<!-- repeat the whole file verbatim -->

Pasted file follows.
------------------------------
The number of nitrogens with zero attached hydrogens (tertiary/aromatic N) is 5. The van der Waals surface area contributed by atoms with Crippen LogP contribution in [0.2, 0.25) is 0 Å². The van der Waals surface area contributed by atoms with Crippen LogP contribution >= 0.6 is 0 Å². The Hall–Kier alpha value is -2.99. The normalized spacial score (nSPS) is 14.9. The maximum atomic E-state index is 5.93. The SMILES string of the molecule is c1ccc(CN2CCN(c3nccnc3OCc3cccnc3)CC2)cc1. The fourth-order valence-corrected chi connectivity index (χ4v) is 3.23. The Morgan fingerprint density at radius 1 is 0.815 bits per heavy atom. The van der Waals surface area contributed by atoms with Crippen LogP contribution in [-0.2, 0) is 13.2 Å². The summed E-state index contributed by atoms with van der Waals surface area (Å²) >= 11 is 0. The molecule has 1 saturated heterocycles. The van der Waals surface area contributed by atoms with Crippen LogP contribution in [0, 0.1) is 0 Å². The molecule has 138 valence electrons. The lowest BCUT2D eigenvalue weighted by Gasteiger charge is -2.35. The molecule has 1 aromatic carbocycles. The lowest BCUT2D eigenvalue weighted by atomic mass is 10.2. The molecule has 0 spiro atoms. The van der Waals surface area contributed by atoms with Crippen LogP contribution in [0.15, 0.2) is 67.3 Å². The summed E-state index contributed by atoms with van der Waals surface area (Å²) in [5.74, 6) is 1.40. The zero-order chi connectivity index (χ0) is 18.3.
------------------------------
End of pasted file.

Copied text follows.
The number of nitrogens with zero attached hydrogens (tertiary/aromatic N) is 5. The van der Waals surface area contributed by atoms with Crippen LogP contribution in [0.2, 0.25) is 0 Å². The van der Waals surface area contributed by atoms with Crippen LogP contribution >= 0.6 is 0 Å². The Hall–Kier alpha value is -2.99. The normalized spacial score (nSPS) is 14.9. The maximum atomic E-state index is 5.93. The SMILES string of the molecule is c1ccc(CN2CCN(c3nccnc3OCc3cccnc3)CC2)cc1. The fourth-order valence-corrected chi connectivity index (χ4v) is 3.23. The Morgan fingerprint density at radius 1 is 0.815 bits per heavy atom. The van der Waals surface area contributed by atoms with Crippen LogP contribution in [-0.2, 0) is 13.2 Å². The summed E-state index contributed by atoms with van der Waals surface area (Å²) >= 11 is 0. The molecule has 1 saturated heterocycles. The van der Waals surface area contributed by atoms with Crippen LogP contribution in [0, 0.1) is 0 Å². The molecule has 138 valence electrons. The lowest BCUT2D eigenvalue weighted by Gasteiger charge is -2.35. The molecule has 1 aromatic carbocycles. The lowest BCUT2D eigenvalue weighted by atomic mass is 10.2. The molecule has 0 spiro atoms. The van der Waals surface area contributed by atoms with Crippen LogP contribution in [0.15, 0.2) is 67.3 Å². The summed E-state index contributed by atoms with van der Waals surface area (Å²) in [5.74, 6) is 1.40. The zero-order chi connectivity index (χ0) is 18.3.